We can only marvel at the way that dolphins, whales and porpoises scythe through water. Their finlike flippers seem perfectly adapted for maximum aquatic agility. However, no one had ever analysed how the animals’ flippers interact with water; the hydrodynamic lift that they generate, the drag that they experience or their hydrodynamic efficiency. Laurens Howle and Paul Weber from Duke University teamed up with Mark Murray from the United States Naval Academy and Frank Fish from West Chester University, to find out more about the hydrodynamics of whale and dolphin

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Streaming Sand Grains Help Define Essence Of A Liquid

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Enlarged microscopic image of sand grains

University of Chicago researchers recently showed that dry granular materials such as sands, seeds and grains have properties similar to liquid, forming water-like droplets when poured from a given source. The finding could be important to a wide range of industries that use “fluidized” dry particles for oil refining, plastics manufacturing and pharmaceutical production.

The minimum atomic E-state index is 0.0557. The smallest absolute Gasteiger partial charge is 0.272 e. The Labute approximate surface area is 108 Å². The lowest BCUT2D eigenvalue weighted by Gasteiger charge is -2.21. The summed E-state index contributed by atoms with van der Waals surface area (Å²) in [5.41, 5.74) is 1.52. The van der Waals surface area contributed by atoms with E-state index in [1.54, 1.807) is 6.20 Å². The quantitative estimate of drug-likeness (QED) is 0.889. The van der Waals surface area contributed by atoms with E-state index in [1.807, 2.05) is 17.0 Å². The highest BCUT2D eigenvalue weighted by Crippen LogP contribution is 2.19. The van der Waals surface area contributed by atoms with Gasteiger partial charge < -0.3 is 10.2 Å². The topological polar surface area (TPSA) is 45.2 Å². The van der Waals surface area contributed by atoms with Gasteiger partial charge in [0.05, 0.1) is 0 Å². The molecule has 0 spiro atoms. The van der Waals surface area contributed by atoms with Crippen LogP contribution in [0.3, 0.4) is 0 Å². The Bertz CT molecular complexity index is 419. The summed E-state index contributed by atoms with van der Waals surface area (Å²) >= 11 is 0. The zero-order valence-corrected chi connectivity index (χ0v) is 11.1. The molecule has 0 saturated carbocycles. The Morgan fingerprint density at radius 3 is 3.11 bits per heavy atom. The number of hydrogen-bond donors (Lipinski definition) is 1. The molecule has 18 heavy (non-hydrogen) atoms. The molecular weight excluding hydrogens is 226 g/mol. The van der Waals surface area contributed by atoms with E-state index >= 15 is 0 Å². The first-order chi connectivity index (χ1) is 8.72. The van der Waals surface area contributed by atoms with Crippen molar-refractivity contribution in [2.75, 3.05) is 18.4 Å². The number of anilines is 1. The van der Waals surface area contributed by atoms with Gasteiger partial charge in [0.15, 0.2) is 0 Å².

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Wildlife Faces Cancer Threat

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Animals all around the globe are dying from fibropapillomatosis,
a disease that causes tumors on the skin

While cancer touches the lives of many humans, it is also a major threat to wild animal populations as well, according to a recent study by the Wildlife Conservation Society (WCS). Continue reading… “Wildlife Faces Cancer Threat”

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Blue Whale Discovered Singing In New York Coastal Waters

For the very first time in New York coastal waters, the voices of singing blue whales have been positively identified. Acoustic experts at the Cornell Lab of Ornithology’s Bioacoustics Research Program (BRP) and the New York State Department of Environmental Conservation (DEC) confirmed that the voice of a singing blue whale was tracked about 70 miles off of Long Island and New York City on Jan. 10-11, 2009, as the whale swam slowly from east to west. At the same time, a second blue whale was heard singing offshore in the far distance.